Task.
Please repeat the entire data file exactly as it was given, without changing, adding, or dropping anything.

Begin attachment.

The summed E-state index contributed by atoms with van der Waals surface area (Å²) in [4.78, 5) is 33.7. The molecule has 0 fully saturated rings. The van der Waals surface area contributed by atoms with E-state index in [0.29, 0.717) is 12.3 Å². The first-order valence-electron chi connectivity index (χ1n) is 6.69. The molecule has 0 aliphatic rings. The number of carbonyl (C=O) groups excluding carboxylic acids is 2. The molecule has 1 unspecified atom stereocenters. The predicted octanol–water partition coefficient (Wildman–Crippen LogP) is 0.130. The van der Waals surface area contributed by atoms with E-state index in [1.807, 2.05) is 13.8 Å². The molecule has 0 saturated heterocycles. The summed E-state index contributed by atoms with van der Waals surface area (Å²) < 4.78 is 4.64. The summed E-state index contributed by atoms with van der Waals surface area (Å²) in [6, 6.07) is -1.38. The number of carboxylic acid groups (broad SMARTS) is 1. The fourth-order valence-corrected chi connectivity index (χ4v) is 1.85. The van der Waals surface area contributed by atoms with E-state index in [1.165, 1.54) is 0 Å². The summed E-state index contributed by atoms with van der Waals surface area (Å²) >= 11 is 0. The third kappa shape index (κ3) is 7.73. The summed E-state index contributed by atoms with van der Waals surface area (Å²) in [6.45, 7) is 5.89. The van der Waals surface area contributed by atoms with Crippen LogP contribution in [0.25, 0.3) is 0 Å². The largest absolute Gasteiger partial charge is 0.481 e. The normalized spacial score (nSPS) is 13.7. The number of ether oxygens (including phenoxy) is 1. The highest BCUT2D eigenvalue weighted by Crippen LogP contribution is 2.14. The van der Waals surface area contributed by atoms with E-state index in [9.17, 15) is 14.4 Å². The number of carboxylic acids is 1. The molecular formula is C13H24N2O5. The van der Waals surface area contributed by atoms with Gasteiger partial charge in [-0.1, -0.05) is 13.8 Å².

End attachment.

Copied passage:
The summed E-state index contributed by atoms with van der Waals surface area (Å²) in [4.78, 5) is 33.7. The molecule has 0 fully saturated rings. The van der Waals surface area contributed by atoms with E-state index in [0.29, 0.717) is 12.3 Å². The first-order valence-electron chi connectivity index (χ1n) is 6.69. The molecule has 0 aliphatic rings. The number of carbonyl (C=O) groups excluding carboxylic acids is 2. The molecule has 1 unspecified atom stereocenters. The predicted octanol–water partition coefficient (Wildman–Crippen LogP) is 0.130. The van der Waals surface area contributed by atoms with E-state index in [1.807, 2.05) is 13.8 Å². The molecule has 0 saturated heterocycles. The summed E-state index contributed by atoms with van der Waals surface area (Å²) < 4.78 is 4.64. The summed E-state index contributed by atoms with van der Waals surface area (Å²) in [6, 6.07) is -1.38. The number of carboxylic acid groups (broad SMARTS) is 1. The fourth-order valence-corrected chi connectivity index (χ4v) is 1.85. The van der Waals surface area contributed by atoms with E-state index in [1.165, 1.54) is 0 Å². The summed E-state index contributed by atoms with van der Waals surface area (Å²) >= 11 is 0. The third kappa shape index (κ3) is 7.73. The summed E-state index contributed by atoms with van der Waals surface area (Å²) in [6.45, 7) is 5.89. The van der Waals surface area contributed by atoms with Crippen LogP contribution in [0.25, 0.3) is 0 Å². The largest absolute Gasteiger partial charge is 0.481 e. The normalized spacial score (nSPS) is 13.7. The number of ether oxygens (including phenoxy) is 1. The highest BCUT2D eigenvalue weighted by Crippen LogP contribution is 2.14. The van der Waals surface area contributed by atoms with E-state index in [9.17, 15) is 14.4 Å². The number of carboxylic acids is 1. The molecular formula is C13H24N2O5. The van der Waals surface area contributed by atoms with Gasteiger partial charge in [-0.1, -0.05) is 13.8 Å².